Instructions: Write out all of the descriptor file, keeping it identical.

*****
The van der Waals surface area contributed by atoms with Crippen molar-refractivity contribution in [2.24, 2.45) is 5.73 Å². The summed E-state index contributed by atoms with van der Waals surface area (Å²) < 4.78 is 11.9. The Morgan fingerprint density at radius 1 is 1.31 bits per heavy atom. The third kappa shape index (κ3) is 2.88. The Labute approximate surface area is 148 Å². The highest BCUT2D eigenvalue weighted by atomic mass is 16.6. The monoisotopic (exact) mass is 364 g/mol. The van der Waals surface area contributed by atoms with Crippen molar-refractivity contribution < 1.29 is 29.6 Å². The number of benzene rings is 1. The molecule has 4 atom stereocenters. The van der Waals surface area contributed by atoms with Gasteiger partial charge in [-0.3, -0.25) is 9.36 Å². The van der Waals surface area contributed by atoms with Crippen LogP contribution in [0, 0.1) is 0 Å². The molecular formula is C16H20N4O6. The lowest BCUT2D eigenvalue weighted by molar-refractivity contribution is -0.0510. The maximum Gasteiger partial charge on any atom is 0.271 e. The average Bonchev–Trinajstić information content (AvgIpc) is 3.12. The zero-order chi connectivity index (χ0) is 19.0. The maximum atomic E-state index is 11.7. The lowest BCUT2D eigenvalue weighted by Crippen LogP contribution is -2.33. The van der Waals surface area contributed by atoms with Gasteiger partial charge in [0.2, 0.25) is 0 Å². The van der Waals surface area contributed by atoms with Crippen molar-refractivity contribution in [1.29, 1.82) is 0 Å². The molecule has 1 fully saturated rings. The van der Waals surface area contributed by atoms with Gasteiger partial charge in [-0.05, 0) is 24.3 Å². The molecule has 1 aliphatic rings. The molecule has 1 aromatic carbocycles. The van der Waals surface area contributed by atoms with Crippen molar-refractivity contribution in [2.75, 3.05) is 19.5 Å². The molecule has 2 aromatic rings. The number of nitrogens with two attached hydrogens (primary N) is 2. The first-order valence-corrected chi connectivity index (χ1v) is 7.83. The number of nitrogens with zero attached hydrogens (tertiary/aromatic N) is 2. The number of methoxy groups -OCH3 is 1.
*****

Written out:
The van der Waals surface area contributed by atoms with Crippen molar-refractivity contribution in [2.24, 2.45) is 5.73 Å². The summed E-state index contributed by atoms with van der Waals surface area (Å²) < 4.78 is 11.9. The Morgan fingerprint density at radius 1 is 1.31 bits per heavy atom. The third kappa shape index (κ3) is 2.88. The Labute approximate surface area is 148 Å². The highest BCUT2D eigenvalue weighted by atomic mass is 16.6. The monoisotopic (exact) mass is 364 g/mol. The van der Waals surface area contributed by atoms with Crippen molar-refractivity contribution < 1.29 is 29.6 Å². The number of benzene rings is 1. The molecule has 4 atom stereocenters. The van der Waals surface area contributed by atoms with Gasteiger partial charge in [-0.3, -0.25) is 9.36 Å². The van der Waals surface area contributed by atoms with Crippen LogP contribution in [0, 0.1) is 0 Å². The molecular formula is C16H20N4O6. The lowest BCUT2D eigenvalue weighted by molar-refractivity contribution is -0.0510. The maximum Gasteiger partial charge on any atom is 0.271 e. The average Bonchev–Trinajstić information content (AvgIpc) is 3.12. The zero-order chi connectivity index (χ0) is 19.0. The maximum atomic E-state index is 11.7. The lowest BCUT2D eigenvalue weighted by Crippen LogP contribution is -2.33. The van der Waals surface area contributed by atoms with Gasteiger partial charge in [0.2, 0.25) is 0 Å². The van der Waals surface area contributed by atoms with Crippen molar-refractivity contribution in [1.29, 1.82) is 0 Å². The molecule has 1 fully saturated rings. The van der Waals surface area contributed by atoms with Gasteiger partial charge in [-0.05, 0) is 24.3 Å². The molecule has 1 aliphatic rings. The molecule has 1 aromatic carbocycles. The van der Waals surface area contributed by atoms with Crippen molar-refractivity contribution in [2.75, 3.05) is 19.5 Å². The molecule has 2 aromatic rings. The number of nitrogens with two attached hydrogens (primary N) is 2. The first-order valence-corrected chi connectivity index (χ1v) is 7.83. The number of nitrogens with zero attached hydrogens (tertiary/aromatic N) is 2. The number of methoxy groups -OCH3 is 1.